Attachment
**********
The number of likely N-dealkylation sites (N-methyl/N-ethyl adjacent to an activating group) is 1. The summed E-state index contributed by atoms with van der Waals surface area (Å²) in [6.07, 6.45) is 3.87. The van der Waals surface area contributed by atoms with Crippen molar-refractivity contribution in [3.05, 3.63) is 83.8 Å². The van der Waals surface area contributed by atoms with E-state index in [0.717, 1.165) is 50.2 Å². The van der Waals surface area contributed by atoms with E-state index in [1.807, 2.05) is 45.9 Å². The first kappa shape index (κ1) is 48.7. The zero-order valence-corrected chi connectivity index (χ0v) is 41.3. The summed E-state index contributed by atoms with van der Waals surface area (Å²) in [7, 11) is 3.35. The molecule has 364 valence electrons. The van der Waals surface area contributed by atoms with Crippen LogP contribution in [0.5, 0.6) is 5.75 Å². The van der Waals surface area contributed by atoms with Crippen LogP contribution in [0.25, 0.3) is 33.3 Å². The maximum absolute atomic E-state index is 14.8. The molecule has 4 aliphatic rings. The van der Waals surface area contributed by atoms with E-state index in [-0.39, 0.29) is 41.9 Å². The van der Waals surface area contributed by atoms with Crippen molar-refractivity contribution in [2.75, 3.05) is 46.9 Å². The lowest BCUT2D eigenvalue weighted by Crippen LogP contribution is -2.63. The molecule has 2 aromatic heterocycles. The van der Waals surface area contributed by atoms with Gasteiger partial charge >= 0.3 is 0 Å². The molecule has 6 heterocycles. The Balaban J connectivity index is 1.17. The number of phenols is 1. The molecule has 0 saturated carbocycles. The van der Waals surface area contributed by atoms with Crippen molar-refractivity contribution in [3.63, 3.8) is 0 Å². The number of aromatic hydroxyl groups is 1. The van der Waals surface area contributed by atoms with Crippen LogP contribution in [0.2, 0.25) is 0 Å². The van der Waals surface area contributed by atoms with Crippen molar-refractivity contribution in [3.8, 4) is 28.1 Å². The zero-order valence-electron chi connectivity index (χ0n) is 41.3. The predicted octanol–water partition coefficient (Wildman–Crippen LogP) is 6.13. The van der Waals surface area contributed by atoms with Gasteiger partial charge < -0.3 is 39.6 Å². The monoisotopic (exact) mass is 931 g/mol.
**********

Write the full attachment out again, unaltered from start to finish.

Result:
The number of likely N-dealkylation sites (N-methyl/N-ethyl adjacent to an activating group) is 1. The summed E-state index contributed by atoms with van der Waals surface area (Å²) in [6.07, 6.45) is 3.87. The van der Waals surface area contributed by atoms with Crippen molar-refractivity contribution in [3.05, 3.63) is 83.8 Å². The van der Waals surface area contributed by atoms with E-state index in [0.717, 1.165) is 50.2 Å². The van der Waals surface area contributed by atoms with E-state index in [1.807, 2.05) is 45.9 Å². The first kappa shape index (κ1) is 48.7. The zero-order valence-corrected chi connectivity index (χ0v) is 41.3. The summed E-state index contributed by atoms with van der Waals surface area (Å²) in [7, 11) is 3.35. The molecule has 364 valence electrons. The van der Waals surface area contributed by atoms with Crippen LogP contribution in [0.5, 0.6) is 5.75 Å². The van der Waals surface area contributed by atoms with Crippen LogP contribution in [0.25, 0.3) is 33.3 Å². The maximum absolute atomic E-state index is 14.8. The molecule has 4 aliphatic rings. The van der Waals surface area contributed by atoms with E-state index in [-0.39, 0.29) is 41.9 Å². The van der Waals surface area contributed by atoms with Crippen molar-refractivity contribution in [2.75, 3.05) is 46.9 Å². The lowest BCUT2D eigenvalue weighted by Crippen LogP contribution is -2.63. The molecule has 2 aromatic heterocycles. The van der Waals surface area contributed by atoms with Gasteiger partial charge >= 0.3 is 0 Å². The molecule has 6 heterocycles. The Balaban J connectivity index is 1.17. The number of phenols is 1. The molecule has 0 saturated carbocycles. The van der Waals surface area contributed by atoms with Crippen molar-refractivity contribution in [3.63, 3.8) is 0 Å². The number of aromatic hydroxyl groups is 1. The van der Waals surface area contributed by atoms with Crippen LogP contribution in [0.2, 0.25) is 0 Å². The van der Waals surface area contributed by atoms with Crippen molar-refractivity contribution in [3.8, 4) is 28.1 Å². The zero-order valence-electron chi connectivity index (χ0n) is 41.3. The predicted octanol–water partition coefficient (Wildman–Crippen LogP) is 6.13. The van der Waals surface area contributed by atoms with Gasteiger partial charge < -0.3 is 39.6 Å². The monoisotopic (exact) mass is 931 g/mol.